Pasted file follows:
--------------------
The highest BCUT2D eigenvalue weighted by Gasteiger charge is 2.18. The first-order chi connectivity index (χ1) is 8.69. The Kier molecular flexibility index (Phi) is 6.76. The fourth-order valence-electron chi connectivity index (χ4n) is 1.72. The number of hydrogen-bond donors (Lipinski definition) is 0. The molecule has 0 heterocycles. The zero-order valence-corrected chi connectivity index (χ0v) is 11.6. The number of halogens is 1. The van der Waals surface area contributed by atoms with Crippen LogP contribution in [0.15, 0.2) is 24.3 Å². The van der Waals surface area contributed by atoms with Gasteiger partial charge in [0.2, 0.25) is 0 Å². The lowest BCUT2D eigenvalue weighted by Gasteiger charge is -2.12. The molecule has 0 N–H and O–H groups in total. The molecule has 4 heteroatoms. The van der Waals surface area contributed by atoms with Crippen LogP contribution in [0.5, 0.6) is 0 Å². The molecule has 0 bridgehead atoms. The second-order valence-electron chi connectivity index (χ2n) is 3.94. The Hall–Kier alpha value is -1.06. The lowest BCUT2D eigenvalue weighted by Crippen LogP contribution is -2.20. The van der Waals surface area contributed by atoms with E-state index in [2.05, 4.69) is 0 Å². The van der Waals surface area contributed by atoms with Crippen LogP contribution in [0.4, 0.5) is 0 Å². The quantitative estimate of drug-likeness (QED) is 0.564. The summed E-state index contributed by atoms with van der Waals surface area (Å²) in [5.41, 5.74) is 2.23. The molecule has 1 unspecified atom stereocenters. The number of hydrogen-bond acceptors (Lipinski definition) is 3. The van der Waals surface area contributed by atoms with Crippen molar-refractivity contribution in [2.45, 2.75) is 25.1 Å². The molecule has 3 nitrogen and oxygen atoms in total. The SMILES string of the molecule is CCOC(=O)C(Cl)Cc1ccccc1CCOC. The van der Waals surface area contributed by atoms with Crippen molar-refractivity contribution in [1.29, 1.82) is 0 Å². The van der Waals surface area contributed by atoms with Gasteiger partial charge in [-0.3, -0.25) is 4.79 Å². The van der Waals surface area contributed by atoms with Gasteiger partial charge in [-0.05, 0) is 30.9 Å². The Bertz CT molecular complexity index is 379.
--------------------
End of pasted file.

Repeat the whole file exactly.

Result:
The highest BCUT2D eigenvalue weighted by Gasteiger charge is 2.18. The first-order chi connectivity index (χ1) is 8.69. The Kier molecular flexibility index (Phi) is 6.76. The fourth-order valence-electron chi connectivity index (χ4n) is 1.72. The number of hydrogen-bond donors (Lipinski definition) is 0. The molecule has 0 heterocycles. The zero-order valence-corrected chi connectivity index (χ0v) is 11.6. The number of halogens is 1. The van der Waals surface area contributed by atoms with Crippen LogP contribution in [0.15, 0.2) is 24.3 Å². The van der Waals surface area contributed by atoms with Gasteiger partial charge in [0.2, 0.25) is 0 Å². The lowest BCUT2D eigenvalue weighted by Gasteiger charge is -2.12. The molecule has 0 N–H and O–H groups in total. The molecule has 4 heteroatoms. The van der Waals surface area contributed by atoms with Crippen LogP contribution in [0.5, 0.6) is 0 Å². The molecule has 0 bridgehead atoms. The second-order valence-electron chi connectivity index (χ2n) is 3.94. The Hall–Kier alpha value is -1.06. The lowest BCUT2D eigenvalue weighted by Crippen LogP contribution is -2.20. The van der Waals surface area contributed by atoms with E-state index in [2.05, 4.69) is 0 Å². The van der Waals surface area contributed by atoms with Crippen LogP contribution in [0.4, 0.5) is 0 Å². The quantitative estimate of drug-likeness (QED) is 0.564. The summed E-state index contributed by atoms with van der Waals surface area (Å²) in [5.41, 5.74) is 2.23. The molecule has 1 unspecified atom stereocenters. The number of hydrogen-bond acceptors (Lipinski definition) is 3. The van der Waals surface area contributed by atoms with Crippen molar-refractivity contribution in [2.45, 2.75) is 25.1 Å². The molecule has 3 nitrogen and oxygen atoms in total. The SMILES string of the molecule is CCOC(=O)C(Cl)Cc1ccccc1CCOC. The van der Waals surface area contributed by atoms with Crippen molar-refractivity contribution in [1.29, 1.82) is 0 Å². The van der Waals surface area contributed by atoms with Gasteiger partial charge in [-0.3, -0.25) is 4.79 Å². The van der Waals surface area contributed by atoms with Gasteiger partial charge in [-0.05, 0) is 30.9 Å². The Bertz CT molecular complexity index is 379.